For all their mind-boggling effects on geometry, warping the very fabric of space and time, black holes are governed by two just properties–mass and spin.
Although these superdense objects don’t emit light, their mass can be measured with relative ease if they are partnered with a visible star. Astronomers simply record how much of a tug a black hole exerts on its companion. Determining whether a black hole rotates has proven much more of a challenge. Astronomers reported last week strong evidence that black holes spin like whirling dervishes, dragging space-time along with them.
With the Rossi X-ray Timing Explorer satellite, Tod E. Strohmayer of NASA’s Goddard Space Flight Center in Greenbelt, Md., and his colleagues examined the X-ray flashes emitted by stellar matter plunging into a nearby black hole. Known as GRO J1655-40, this system lies 10,000 light-years from Earth and consists of an ordinary star orbiting a black hole about 6.3 times as massive as the sun.
A blob of gas circling a stationary black hole this massive can’t maintain itself in an orbit with a radius smaller than 64 kilometers. If the orbiting material ventures any nearer, it’s doomed to fall into the black hole, never to be seen again.
From the region around GRO J1655-40, the satellite detected X rays that flicker 300 times per second. The observed rapidity is just what astronomers would expect from a blob of hot gas orbiting 64 km from the black hole. The satellite, however, also recorded an even faster flickering–an X-ray signal winking on and off 450 times per second.
A radiating blob of gas orbiting a black hole is like a lighthouse beacon sweeping past Earth hundreds of times per second, suggests Strohmayer. The closer the blob gets to the black hole, the faster it orbits.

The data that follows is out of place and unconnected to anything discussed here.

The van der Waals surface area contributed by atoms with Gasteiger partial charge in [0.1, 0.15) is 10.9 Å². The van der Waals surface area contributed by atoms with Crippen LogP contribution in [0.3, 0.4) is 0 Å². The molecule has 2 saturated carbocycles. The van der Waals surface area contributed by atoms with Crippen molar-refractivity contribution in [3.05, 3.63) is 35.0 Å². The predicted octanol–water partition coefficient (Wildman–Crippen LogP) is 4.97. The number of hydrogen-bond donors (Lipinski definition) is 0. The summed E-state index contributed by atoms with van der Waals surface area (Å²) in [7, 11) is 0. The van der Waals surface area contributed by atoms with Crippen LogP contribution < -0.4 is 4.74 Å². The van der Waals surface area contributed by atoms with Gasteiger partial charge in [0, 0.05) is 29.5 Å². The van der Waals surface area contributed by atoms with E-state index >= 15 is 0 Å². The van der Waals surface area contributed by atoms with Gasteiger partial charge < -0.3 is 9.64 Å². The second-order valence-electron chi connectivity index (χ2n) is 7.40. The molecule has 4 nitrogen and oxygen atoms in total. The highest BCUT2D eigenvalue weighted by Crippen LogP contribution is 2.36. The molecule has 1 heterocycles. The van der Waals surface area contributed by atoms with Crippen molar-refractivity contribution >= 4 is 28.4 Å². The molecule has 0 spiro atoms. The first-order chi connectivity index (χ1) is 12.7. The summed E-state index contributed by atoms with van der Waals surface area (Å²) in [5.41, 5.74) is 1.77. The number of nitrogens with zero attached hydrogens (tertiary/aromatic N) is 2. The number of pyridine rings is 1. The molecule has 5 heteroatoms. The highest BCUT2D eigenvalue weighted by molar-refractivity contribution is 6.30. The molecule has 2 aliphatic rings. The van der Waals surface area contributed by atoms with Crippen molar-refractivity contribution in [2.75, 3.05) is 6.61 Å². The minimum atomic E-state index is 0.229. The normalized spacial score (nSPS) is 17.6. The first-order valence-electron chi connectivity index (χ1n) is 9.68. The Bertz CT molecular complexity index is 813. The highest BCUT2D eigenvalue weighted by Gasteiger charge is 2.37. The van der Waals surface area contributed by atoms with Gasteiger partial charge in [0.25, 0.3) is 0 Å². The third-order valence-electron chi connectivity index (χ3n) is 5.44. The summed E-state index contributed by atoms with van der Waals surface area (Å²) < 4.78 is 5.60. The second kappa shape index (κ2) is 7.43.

The most rapid oscillation detected by Rossi can best be explained by blobs of gas that are orbiting 15 km nearer to the hole than indicated by the slower flickering, he says. The material could maintain itself at this close distance only if the black hole spins, Strohmayer asserts. He explains that a spinning black hole alters space-time in such a way that matter can have a stable orbit at a closer distance than it could around a nonrotating black hole.
Strohmayer reported the findings at a meeting of the American Physical Society in Washington, D.C., and will present further details in an upcoming Astrophysical Journal Letters.
“This is the best evidence by far that black holes spin,” says M. Coleman Miller of the University of Maryland in College Park.
That’s not to say the finding comes as a surprise. A stellar black hole forms when a star at least 10 times the sun’s mass collapses to an infinitely dense cinder. Conservation of angular momentum dictates that if the star was rotating, the resulting black hole should rotate even faster.
Still, with so few clues available to tease out the behavior of black holes, demonstrating the rotation “is big news,” Miller says.